Saturday, November 5, 2011

Scarlet's a Bushwacker (Poem)

Scarlet's a Bushwacker

There could never be a silver bullet
        for poor Miss Scarlet O'Hara.

Just imagine what a heart stopper
        that end would have been, leaving

her dandy Rhett Butler to take his
        southern comfort elsewhere,

to drown his sorrows in bourbon
        and coke down at the Blue Lagoon,

pretending he was trying to forget
        his sweetest young angel's kiss.

She was like a bad habit, that one,
        a knockout but a troubled lone star

used to dreaming about some French
        connection on whom she could turn

a single eye like a gimlet, boring in on dry
        red lips for a chance at that Parisian

fool's gold. Every gentle Ben for as far as you
        could see would fall for her, always on

Cinco de Mayo, when she, dressed up in black
        velvet, batted those long lashes like

the femme fatale she put on. But she'd invite
        no cowboy back to her Casa Blanca

draped in Spanish moss, never travel to
        Chicago to talk emu export

at the Mercantile Exchange, or let full sail
        in the middle of some hurricane.

Nobody'd ever deny what a Georgia peach
        she could be, this stinger who'd spend

her last golden nugget for a chance to set
        Rhett one old-fashioned fire in the sky.

© 2011 Maureen E. Doallas
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This poem is a response to Donna Vorreyer's Poetry Tow Truck prompt "Have a Drink on Me" at her blog Put Words Together. Make Meaning. The prompt requires the writer to use at least three of the phrases found in this list of drink names but to use them in a different context, not as the names of drinks.

13 comments:

jen revved said...

Wonderful--- do hook up w/dverse today, prompt's on color and you'll love Victoria's discussion on color in art! A true sashay and tour d'force of image and involvement of the senses in this--

used to dreaming about some French
connection on whom she could turn

a single eye like a gimlet, boring in on dry
red lips for a chance at that Parisian

fool's gold. Every gentle Ben for as far as you
could see would fall for her, always on

Cinco de Mayo, when she, dressed up in black
velvet, batted those long lashes like

the femme fatale she put on

the ref. to emu export cracks me up-- I know people who went bust on the llama boom-- you can't give them away around here now and then took up emus for reasons that utterly baffle me! xxxxj

S. Etole said...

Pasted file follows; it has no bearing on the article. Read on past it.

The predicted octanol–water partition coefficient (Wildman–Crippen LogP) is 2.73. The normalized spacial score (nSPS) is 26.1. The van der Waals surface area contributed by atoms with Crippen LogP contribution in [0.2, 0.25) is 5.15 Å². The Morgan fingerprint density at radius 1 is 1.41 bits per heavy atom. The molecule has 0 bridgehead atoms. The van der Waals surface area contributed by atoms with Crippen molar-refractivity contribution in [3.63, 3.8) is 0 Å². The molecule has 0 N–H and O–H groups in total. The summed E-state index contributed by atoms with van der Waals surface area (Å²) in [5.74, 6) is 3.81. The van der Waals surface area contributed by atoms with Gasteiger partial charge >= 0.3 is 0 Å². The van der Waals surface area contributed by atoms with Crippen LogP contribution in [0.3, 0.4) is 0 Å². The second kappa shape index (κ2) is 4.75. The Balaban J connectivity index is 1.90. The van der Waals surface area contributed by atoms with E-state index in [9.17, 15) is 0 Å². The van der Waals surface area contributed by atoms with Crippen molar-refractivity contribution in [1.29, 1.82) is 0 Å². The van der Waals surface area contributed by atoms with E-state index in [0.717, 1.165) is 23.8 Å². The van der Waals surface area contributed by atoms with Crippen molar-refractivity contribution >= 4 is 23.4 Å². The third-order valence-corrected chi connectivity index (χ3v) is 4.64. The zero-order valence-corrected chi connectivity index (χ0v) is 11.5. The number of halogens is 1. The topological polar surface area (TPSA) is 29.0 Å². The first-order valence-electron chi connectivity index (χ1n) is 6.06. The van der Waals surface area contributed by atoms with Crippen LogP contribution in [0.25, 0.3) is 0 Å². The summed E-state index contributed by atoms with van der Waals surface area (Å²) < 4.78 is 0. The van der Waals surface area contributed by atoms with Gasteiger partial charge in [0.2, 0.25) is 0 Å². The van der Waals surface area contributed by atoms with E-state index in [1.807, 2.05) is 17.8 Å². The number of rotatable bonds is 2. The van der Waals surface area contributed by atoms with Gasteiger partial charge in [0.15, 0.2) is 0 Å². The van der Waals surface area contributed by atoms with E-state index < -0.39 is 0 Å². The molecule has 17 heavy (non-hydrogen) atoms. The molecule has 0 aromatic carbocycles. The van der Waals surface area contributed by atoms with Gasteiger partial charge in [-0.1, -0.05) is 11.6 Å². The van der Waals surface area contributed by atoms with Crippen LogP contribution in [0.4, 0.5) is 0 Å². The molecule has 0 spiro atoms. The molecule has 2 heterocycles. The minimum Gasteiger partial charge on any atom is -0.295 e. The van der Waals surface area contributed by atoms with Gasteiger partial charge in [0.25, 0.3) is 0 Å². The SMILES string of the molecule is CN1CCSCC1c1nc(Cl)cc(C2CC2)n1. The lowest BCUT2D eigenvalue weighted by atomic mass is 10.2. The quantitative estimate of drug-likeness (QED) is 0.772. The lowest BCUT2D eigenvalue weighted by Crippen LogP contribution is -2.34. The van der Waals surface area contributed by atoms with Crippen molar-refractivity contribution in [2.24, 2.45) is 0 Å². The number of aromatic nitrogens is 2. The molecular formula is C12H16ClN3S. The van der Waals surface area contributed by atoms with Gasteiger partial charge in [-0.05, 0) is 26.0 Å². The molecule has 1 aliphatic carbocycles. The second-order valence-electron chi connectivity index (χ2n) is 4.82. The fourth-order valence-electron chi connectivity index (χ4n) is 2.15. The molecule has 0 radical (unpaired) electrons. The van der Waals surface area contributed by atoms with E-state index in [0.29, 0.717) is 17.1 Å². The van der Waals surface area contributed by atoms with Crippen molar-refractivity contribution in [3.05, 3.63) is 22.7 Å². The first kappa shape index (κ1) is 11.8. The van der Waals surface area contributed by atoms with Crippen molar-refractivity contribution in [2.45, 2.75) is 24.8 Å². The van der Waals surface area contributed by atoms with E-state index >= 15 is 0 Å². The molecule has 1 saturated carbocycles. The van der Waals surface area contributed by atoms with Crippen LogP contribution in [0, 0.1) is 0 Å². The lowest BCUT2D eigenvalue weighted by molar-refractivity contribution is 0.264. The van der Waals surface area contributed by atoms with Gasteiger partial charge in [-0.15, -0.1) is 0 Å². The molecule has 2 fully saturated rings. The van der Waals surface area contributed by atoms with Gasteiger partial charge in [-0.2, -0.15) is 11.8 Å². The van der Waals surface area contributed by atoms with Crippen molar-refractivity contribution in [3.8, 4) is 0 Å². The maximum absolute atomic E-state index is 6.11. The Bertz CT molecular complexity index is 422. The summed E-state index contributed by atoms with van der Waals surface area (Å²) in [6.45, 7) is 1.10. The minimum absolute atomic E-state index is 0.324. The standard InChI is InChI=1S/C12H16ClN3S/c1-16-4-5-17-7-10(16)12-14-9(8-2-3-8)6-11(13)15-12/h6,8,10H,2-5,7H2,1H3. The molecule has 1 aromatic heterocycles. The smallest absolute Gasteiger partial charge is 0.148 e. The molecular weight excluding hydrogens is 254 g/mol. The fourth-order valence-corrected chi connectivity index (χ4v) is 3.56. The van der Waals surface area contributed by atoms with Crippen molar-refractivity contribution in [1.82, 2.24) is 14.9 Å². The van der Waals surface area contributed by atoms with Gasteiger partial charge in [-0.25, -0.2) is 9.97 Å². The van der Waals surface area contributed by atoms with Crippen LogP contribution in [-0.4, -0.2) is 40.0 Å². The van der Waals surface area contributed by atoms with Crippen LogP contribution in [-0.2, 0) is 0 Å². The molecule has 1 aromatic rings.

I always enjoy your poetry, Maureen.

Glynn said...

Great poem. With all the colors mentioned, you should post it at dVerse Poets, too -- the prompt today is "colors."

hedgewitch said...

Very amusing and deft, Maureen--some of the names on that drink list were hilarious--my favorite being Milk of Amnesia. Your poem stays faithful to the inner O'Hara, while taking her for quite a lively spin. Lots of fun.

Brian Miller said...

ha...set sail in a hurricane just to set that flame for her rhett...i have not seen that movie in forever...a fun romp maureen...

djvorreyer said...

Very clever - you used so many!

zongrik said...

when i was in film school, i learned that Rhett was just an alcoholic...shattering isn't it?

vivinfrance said...

Terrific use of the drink names, laughter all the way through. From your words, I get the impression you think the same way I do about Miss O'H: a thoroughgoing bitch!

Michael Ann said...

I always enjoy your poetry too! One of my favorite books, and you capture the essence of it perfectly. "Bad habit" for sure!

Kathy Bischoping said...

I don't know many names of drinks, but I do know that I like to feel a poem has layers, and the unexpected word choices and oomph of this narrative, with its spirited heroine, made for a lively read.

Ruth said...

This is quite rich and lively, Maureen! I like the language a lot, and the contrast of the silver bullet and Scarlet's fool's gold. Excellent response to the prompt!

Beachanny said...

I adore the trip through the "movies" no one else mentioned. It was like my life at the movies in review and I don't think Gone With The Wind was anywhere near my first movie but it was shown in probably it's first re-release when I was a child and my mother and aunt took me and hmmd and ahhd through it leaving me baffled. I must have fallen asleep in the second half waking up for the child's fall from the horse and being afraid of them for some time after.

Your work here is deft and clever. I loved it.

Victoria said...

Damn this is clever, Maureen. I love how you wove in the cocktails and somehow created a spot-on thumbnail sketch of Scarlet. And all the art-associated links you have listed on you blog will definitely draw me back here again. Thanks for linking to the prompt, and thanks, Jen, for inviting her.